Here is a map that shows the path across the entire USA:

If you want to find out where the closest places are to you check out this page.
You can zoom in and locate potential sites near you!

Part 1: Prepare to Meet Thy Total Solar Eclipse on August 21, 2017

Yes, the northwest is going to be blessed with another total solar eclipse on August 21, 2017 !
The last one was Feb. 26, 1979, the path of which crossed over the Goldendale Observatory (info) just outside of Goldendale, Washington (map).

At that time, my wife and I were living in Sunnyside, Washington (map)   and we made the one hour trip to get in the path of the eclipse. Our aim was to get up to the observatory for the big event. But we were turned away at the lower gate: all the major news networks had taken up position at the observatory (map) and there was "no room in the inn" for us normal folk.

So we drove around Goldendale looking for an "less than ideal" spot, which turned out to be the parking lot of the high school. We set up our little Astroscan scope that I had jimmy-rigged onto an old equatorial mount and attached my Pentax K1000 camera to it with some good old Ekatchrome slide film.
That's my still beautiful wife at the scope
with her VW bug we both miss!

Anybody remember this?

Or these?

Well, just before the beginning of totality I noticed some clouds building up on the north side of the Sun. I looked up at the observatory and... it was in the shade of those clouds! All the networks were unable to see the Sun at totality! We were in the best position after all !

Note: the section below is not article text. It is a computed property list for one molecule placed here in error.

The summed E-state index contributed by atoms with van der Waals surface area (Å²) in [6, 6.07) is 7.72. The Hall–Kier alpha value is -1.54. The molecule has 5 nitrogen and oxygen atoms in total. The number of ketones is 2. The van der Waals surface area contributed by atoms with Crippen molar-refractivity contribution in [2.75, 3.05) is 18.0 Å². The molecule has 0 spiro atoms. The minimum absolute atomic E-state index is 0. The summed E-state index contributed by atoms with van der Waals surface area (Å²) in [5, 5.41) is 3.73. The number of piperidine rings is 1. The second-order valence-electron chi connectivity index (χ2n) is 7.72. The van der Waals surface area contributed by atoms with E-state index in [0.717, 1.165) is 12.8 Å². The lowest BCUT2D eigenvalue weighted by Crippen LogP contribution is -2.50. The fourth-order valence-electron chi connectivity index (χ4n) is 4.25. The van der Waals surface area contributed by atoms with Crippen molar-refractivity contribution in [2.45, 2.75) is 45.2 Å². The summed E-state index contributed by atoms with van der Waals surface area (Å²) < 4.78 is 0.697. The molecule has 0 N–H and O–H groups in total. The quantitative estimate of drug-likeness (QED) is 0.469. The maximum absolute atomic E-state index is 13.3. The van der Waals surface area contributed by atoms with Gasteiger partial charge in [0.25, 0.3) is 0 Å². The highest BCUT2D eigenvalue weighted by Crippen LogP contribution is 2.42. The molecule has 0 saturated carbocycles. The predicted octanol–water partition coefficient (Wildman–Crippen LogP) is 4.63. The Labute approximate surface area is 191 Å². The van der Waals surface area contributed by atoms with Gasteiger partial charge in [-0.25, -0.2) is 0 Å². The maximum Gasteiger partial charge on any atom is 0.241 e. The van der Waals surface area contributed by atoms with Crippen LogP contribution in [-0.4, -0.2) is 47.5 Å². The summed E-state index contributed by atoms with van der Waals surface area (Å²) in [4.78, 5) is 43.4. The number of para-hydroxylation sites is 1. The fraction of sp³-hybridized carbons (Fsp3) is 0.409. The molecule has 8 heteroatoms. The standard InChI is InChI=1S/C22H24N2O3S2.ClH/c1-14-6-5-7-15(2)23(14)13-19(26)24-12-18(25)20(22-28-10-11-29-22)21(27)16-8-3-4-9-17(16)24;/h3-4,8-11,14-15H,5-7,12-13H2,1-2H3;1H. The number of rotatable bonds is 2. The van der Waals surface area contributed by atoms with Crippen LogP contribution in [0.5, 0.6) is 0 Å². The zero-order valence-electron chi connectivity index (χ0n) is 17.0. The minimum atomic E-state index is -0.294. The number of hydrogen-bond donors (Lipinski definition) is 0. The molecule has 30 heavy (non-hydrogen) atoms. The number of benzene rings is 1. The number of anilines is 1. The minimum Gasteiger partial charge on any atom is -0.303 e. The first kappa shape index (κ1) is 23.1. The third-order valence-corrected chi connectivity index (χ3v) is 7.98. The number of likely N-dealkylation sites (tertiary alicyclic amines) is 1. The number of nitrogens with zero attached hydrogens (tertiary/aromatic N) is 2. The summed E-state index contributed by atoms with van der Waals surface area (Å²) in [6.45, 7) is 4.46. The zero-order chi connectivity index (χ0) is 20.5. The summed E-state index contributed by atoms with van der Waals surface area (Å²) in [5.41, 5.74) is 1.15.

I shot away and we enjoyed the moment!

The images were great! There were Baily's Beads and a prominence, too ! (the photo here is not my shot but exactly like mine)

But I forgot to "bracket" my exposures (that means vary the amount of light via shutter speed selections) and I missed capturing the corona. Here is what it would have looked like...

Anyway, just as totality ended those very same clouds covered our view of the Sun.

We stowed the gear, jumped into the car and headed to Yakima where there was a one hour film processing store to get our film developed. (Who remembers that too?)

Ah, for digital photography back then! I would have noticed my need to bracket and been assured of proper exposure "on the fly"!

So.... I am going to be better prepared for next year's total solar eclipse so that I vary my exposures and capture it in ALL of its incredible beauty!

In fact, I will have at least 3 DSLR cameras capturing the event: one recording it as a movie, another capturing the wide field view including the landscape, another on an equatorial mount closeup!

So, get prepared!   Be sure to check out Part 2: Prepare to Meet Thy Total Solar Eclipse on August, 21, 2017

Joined the Bend Astronomy Meetup group

It was a fairly cloudy night when about 10 amateurs gathered in downtown Bend, Oregon to chat about our common interest in astronomy. It was my first opportunity to attend one of these "meetup's" and it was great just hanging with others of like-mind. It is called the "Bend Astronomy Meetup."
I brought my NexStar 4SE mount with my Bushnell scope mounted on it and though the moon was covered with a high, thin layer of clouds we were still able to see it.